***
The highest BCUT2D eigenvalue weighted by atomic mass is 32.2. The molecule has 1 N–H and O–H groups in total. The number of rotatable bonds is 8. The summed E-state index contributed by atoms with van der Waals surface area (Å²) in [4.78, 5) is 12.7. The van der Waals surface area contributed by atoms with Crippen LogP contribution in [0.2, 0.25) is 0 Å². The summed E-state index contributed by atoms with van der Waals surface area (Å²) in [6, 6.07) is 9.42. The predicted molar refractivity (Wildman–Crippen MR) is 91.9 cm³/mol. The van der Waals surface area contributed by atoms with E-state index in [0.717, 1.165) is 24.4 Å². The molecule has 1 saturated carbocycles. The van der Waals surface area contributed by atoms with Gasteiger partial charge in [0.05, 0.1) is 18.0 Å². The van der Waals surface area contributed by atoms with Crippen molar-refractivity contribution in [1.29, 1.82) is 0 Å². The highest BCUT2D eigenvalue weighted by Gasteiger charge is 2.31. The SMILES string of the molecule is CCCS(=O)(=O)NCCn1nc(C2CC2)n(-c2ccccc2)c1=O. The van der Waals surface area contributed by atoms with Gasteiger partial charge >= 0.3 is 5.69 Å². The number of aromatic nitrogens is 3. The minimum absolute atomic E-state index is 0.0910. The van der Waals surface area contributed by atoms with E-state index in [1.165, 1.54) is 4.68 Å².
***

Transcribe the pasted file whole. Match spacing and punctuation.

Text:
The highest BCUT2D eigenvalue weighted by atomic mass is 32.2. The molecule has 1 N–H and O–H groups in total. The number of rotatable bonds is 8. The summed E-state index contributed by atoms with van der Waals surface area (Å²) in [4.78, 5) is 12.7. The van der Waals surface area contributed by atoms with Crippen LogP contribution in [0.2, 0.25) is 0 Å². The summed E-state index contributed by atoms with van der Waals surface area (Å²) in [6, 6.07) is 9.42. The predicted molar refractivity (Wildman–Crippen MR) is 91.9 cm³/mol. The van der Waals surface area contributed by atoms with E-state index in [0.717, 1.165) is 24.4 Å². The molecule has 1 saturated carbocycles. The van der Waals surface area contributed by atoms with Gasteiger partial charge in [0.05, 0.1) is 18.0 Å². The van der Waals surface area contributed by atoms with Crippen molar-refractivity contribution in [1.29, 1.82) is 0 Å². The highest BCUT2D eigenvalue weighted by Gasteiger charge is 2.31. The SMILES string of the molecule is CCCS(=O)(=O)NCCn1nc(C2CC2)n(-c2ccccc2)c1=O. The van der Waals surface area contributed by atoms with Gasteiger partial charge >= 0.3 is 5.69 Å². The number of aromatic nitrogens is 3. The minimum absolute atomic E-state index is 0.0910. The van der Waals surface area contributed by atoms with E-state index in [1.165, 1.54) is 4.68 Å².